Luca Evangelisti: CoCos (contingent capital) have been unduly punished this year. If you look at the index, it’s down around 18% year to date, one of the largest drawdowns we have seen. Unduly because as I said, the state of the banking sector, the quality, is the best it has ever been. On a historical perspective, the yield on CoCos is around 10%, that is the highest yield we have ever seen in this asset class. The spreads are around 540bps which is only comparable to the beginning of 2016, but the rate environment was very different, and banks were in a worse position. So, the sector is trading very cheaply. In historical performance terms, if you had invested in 2016 when yields were at a similar level, for the following two years, the sector returned almost 30%.

Hilary Blandy: The monthly income strategy is yielding around 7%, almost double what it was a year ago, and that comes with a higher quality credit profile. As yields have moved higher, we have migrated up the credit spectrum and the strategy holds less high yield than a year ago. In recent months I have seen attractive opportunities in short-dated investment grade bonds — buying blue chip names with low duration risk and where the risk of default is incredibly low. Even in longer duration assets, 10-year gilt yields are four times higher than they were a year ago. Across fixed income your entry point now offers a much bigger yield, and that is a nice cushion against any downside risk in the short term. Over the longer term if rates or spreads return to their historic averages, that would represent a double-digit total return opportunity.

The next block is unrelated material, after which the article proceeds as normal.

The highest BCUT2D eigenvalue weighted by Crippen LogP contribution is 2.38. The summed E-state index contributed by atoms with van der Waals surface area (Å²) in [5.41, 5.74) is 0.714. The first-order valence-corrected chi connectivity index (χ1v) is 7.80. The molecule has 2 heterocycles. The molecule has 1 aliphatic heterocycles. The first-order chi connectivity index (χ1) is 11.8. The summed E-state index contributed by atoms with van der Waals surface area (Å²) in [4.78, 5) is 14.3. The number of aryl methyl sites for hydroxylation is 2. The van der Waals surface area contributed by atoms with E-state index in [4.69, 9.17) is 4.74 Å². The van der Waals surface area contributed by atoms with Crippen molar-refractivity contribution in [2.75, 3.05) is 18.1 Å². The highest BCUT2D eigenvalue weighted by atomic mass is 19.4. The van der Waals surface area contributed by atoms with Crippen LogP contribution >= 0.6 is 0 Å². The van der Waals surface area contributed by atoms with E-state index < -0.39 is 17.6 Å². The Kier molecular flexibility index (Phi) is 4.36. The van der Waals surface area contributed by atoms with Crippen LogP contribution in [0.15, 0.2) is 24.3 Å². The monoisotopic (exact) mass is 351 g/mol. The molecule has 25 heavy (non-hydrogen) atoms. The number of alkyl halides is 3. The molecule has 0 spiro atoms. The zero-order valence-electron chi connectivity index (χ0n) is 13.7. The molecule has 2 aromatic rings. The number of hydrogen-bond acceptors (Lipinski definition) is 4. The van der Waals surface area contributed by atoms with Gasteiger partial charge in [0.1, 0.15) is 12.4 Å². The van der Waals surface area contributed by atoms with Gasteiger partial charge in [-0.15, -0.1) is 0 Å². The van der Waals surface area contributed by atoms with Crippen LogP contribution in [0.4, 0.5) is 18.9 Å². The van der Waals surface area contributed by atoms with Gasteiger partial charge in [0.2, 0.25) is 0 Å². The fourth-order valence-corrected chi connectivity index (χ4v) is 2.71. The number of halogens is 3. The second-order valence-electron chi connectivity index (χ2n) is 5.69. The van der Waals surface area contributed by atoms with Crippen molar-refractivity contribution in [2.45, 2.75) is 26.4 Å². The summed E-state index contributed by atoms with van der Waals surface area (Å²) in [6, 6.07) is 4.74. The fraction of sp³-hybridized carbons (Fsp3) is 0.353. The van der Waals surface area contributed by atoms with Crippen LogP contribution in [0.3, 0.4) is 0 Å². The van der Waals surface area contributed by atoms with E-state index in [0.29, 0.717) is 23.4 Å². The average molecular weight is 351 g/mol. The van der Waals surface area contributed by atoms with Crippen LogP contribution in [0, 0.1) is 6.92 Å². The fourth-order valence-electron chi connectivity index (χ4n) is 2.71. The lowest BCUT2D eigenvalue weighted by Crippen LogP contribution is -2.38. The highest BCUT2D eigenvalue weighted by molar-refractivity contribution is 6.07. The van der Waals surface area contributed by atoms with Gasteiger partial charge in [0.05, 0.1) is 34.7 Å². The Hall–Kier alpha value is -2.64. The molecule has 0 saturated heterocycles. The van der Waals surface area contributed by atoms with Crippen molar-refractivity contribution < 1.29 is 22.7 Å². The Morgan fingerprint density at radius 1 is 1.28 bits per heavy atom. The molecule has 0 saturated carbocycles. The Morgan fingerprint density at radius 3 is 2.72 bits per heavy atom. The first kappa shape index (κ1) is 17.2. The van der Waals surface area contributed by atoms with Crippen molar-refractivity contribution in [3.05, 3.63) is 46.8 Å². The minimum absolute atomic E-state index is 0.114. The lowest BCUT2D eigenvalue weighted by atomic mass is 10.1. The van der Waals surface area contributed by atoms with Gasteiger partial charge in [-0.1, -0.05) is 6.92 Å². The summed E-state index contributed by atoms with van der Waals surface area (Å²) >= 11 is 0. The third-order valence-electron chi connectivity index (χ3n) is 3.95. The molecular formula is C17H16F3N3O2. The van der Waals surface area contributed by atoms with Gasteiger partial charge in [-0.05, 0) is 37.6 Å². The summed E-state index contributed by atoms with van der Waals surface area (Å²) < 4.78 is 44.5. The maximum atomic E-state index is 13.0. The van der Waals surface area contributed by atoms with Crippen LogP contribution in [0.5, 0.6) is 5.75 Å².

Outlook for fixed income over the next 6-8 months

Ariel Bezalel:Credit selection is key. Also, short-dated paper has to make up a core part of your credit book at this juncture. The other thing we are buying is senior secured paper, where we are secured on assets, typically tangible assets – cable networks, telecom networks, property – to help underpin the value of the bond. We are also favouring more defensive sectors given the fairly treacherous macro outlook.  Finally, we are focused on inflation, but be aware that there has been something like 300 rate hikes globally over the last 18 months. There is a lot of tightening coming through the pipeline, and that tells me that the global economy is going to slow down sharply. We think government bonds are starting to look quite interesting, particularly at the long end of the yield curve.

The value of active minds: independent thinking